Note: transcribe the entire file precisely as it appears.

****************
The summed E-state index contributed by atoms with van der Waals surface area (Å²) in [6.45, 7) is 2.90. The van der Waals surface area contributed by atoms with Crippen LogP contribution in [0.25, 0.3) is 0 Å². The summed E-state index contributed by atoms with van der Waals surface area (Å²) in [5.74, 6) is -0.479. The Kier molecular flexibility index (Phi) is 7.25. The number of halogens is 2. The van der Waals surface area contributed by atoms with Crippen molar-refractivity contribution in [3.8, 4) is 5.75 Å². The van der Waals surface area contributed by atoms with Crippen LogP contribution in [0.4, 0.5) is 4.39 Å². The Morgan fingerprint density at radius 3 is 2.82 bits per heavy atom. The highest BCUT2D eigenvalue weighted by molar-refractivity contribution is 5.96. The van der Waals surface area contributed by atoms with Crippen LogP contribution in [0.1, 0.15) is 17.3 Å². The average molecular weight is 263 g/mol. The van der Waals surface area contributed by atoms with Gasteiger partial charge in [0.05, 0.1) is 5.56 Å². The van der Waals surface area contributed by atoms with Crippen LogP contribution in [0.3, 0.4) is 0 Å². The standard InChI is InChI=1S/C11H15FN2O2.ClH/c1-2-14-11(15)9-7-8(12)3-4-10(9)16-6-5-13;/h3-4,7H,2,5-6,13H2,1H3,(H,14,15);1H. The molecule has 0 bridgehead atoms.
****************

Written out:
The summed E-state index contributed by atoms with van der Waals surface area (Å²) in [6.45, 7) is 2.90. The van der Waals surface area contributed by atoms with Crippen LogP contribution in [0.25, 0.3) is 0 Å². The summed E-state index contributed by atoms with van der Waals surface area (Å²) in [5.74, 6) is -0.479. The Kier molecular flexibility index (Phi) is 7.25. The number of halogens is 2. The van der Waals surface area contributed by atoms with Crippen molar-refractivity contribution in [3.8, 4) is 5.75 Å². The van der Waals surface area contributed by atoms with Crippen LogP contribution in [0.4, 0.5) is 4.39 Å². The Morgan fingerprint density at radius 3 is 2.82 bits per heavy atom. The highest BCUT2D eigenvalue weighted by molar-refractivity contribution is 5.96. The van der Waals surface area contributed by atoms with Crippen LogP contribution in [0.1, 0.15) is 17.3 Å². The average molecular weight is 263 g/mol. The van der Waals surface area contributed by atoms with Gasteiger partial charge in [0.05, 0.1) is 5.56 Å². The van der Waals surface area contributed by atoms with Crippen LogP contribution in [0.3, 0.4) is 0 Å². The standard InChI is InChI=1S/C11H15FN2O2.ClH/c1-2-14-11(15)9-7-8(12)3-4-10(9)16-6-5-13;/h3-4,7H,2,5-6,13H2,1H3,(H,14,15);1H. The molecule has 0 bridgehead atoms.